In September 1962, ABC debuted the classic Hanna-Barbera cartoon, “The Jetsons,” about a space-age nuclear family who enjoyed technological advances that today seem commonplace: LCD TVs, electronic vending machines, electric toothbrushes, moving walkways and video conferencing. Soon thereafter, NBC aired the first episode of “Star Trek,” the seminal science-fiction series that predicted such modern-day marvels as tablet computers, cell phones (known as “flip communicators”), and voice interface capabilities similar to Siri. Not long after that, Hal, the sentient computer in 2001: A Space Odyssey, went rogue.

Humans have always been fascinated by the interface between man and machine, particularly when those machines either make our lives easier or have the ability to “learn.” Today, as robots rapidly become an essential element of every business, we must ask ourselves: How can AI boost the productivity and the value of each employee? How will it change workflows? And how will AI change business itself? To help answer these questions, we’ve imagined the company of the future—FuturaCorp, we are calling it—that we hope will enable a successful adoption of AI into business, society and our lives.

Which begs the real question: Is your company ready for the robots?

Believe it or not, your company’s readiness for this brave new relationship between human and machine can be evaluated via what we’re calling the “Organizational Readiness Score,” which looks like this:

f(B + E + O)


Let’s break it down.

B stands for Behavior. With the addition of advanced technology, human behavior—and hence productivity—is enhanced. As machines take over the drudgery, workers must re-imagine their roles in the workplace and CEOs must consider employee behavior in terms of what we’re calling “cognitive resource allocation.” How will this brainpower be redirected, now that it’s been freed from the mundane?

E stands for Environment, meaning the social, economic, and political context in which your organization finds itself. On a more macro scale, it also considers the business environment within the context of its own industry: Who are the other players? What are the legal and compliance issues within your industry?

O stands for Organization. Once machines take over various tasks, org charts and hierarchies will inevitably be shuffled around. As Heraclitus so wisely described centuries ago, you never step into the same river twice. Like the never-ending water flowing in a river, change is constant, so adaptation becomes essential. Enhancing outputs, streamlining productivity, and improving employee experience all fall under this umbrella.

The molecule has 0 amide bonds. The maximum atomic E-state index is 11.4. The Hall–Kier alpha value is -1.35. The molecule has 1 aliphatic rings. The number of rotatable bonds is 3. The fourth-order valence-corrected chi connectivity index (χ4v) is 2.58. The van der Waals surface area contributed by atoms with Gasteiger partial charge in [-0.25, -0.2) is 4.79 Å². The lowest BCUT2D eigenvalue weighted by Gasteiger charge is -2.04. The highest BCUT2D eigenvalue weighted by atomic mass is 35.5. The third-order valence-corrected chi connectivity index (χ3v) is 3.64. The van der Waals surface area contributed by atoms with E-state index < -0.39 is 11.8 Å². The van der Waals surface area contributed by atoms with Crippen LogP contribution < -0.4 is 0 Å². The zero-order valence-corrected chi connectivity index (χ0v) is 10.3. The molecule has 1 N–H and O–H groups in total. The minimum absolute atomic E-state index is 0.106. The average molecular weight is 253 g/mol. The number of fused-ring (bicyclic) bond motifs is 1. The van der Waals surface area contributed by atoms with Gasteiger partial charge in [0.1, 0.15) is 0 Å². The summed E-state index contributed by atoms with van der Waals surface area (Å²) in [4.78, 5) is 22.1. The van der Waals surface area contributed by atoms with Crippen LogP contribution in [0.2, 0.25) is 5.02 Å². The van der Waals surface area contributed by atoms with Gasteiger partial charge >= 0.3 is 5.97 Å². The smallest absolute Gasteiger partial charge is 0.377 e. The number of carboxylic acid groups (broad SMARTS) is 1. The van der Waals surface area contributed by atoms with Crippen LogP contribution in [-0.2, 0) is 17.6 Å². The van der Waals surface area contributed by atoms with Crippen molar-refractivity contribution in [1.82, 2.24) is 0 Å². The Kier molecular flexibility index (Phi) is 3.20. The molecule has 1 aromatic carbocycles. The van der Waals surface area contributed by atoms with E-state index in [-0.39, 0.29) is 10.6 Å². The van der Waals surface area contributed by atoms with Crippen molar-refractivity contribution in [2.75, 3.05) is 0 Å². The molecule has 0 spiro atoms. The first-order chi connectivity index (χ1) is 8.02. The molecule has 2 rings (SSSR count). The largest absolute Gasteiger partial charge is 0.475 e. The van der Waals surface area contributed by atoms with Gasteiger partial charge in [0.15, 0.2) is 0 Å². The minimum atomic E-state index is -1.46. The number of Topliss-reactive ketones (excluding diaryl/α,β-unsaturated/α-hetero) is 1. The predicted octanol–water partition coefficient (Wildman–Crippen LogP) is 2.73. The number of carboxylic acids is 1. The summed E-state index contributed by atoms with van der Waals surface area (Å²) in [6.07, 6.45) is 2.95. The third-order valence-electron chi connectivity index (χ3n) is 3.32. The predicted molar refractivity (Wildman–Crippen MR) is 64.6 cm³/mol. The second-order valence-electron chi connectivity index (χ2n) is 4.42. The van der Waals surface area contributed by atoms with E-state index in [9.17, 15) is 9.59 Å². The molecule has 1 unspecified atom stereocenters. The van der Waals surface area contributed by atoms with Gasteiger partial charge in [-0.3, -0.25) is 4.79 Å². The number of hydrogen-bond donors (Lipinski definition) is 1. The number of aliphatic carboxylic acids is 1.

X, then, becomes the dynamic elements of the workplace which are now freed to find expression: serendipity, reciprocity, inspiration, elasticity, and reinvention. Serendipity, by definition, cannot be planned for, but when robots and humans work in tandem, the opportunities for serendipitous collisions and collusions increase. Reciprocity occurs when humans and machines give back to one another in ways that both increase productivity and lessen the other’s workload. Inspiration is unleashed when the brain is freed—through the help of technology—to think deeply and more profoundly about pressing issues the business is facing as well as find new paths yet unseen. Elasticity involves being able to stretch and adapt oneself to the constant change brought about by shifting technologies. And reinvention occurs when new ideas are given the proper soil to take root, the proper nutrients to grow, and the proper time to flourish, resulting in new technologies that spur the process of reinvention and create new inventions and modi operandi.

For example, the London borough of Enfield recently embraced AI in the form of Amelia—a robot deliberately programmed to learn from experience—to move its workers off low-effort tasks like helping citizens find information online and into higher-functioning jobs such as in-person consultations where human-to-human contact would be of greater value.

Such cognitive resource allocations will be the lifeblood of future companies. This will inevitably lead to organizational changes in the form of org chart reshufflings as well as  creating a greater need for flexibility and multi-dimensionality in employees. Simply put, it won’t be enough for an employee to perform one specific task well or even competently. The FuturaCorp employee will have to be more like a Swiss Army knife than a scythe, capable of learning and cutting through numerous tasks with precision and excellence.

As a company’s AI advances, adaptability, learning and seamless integration will become the most valued attributes of successful companies. In other words, the key for the future of any enterprise that will rely on a workforce made up of both humans and robots, is mutual responsibility and respect. Human brains and robot hard drives must each interface where they can best be put to good use, because together, man and machine are far more powerful than they are alone. That’s not science fiction. It’s just good business sense.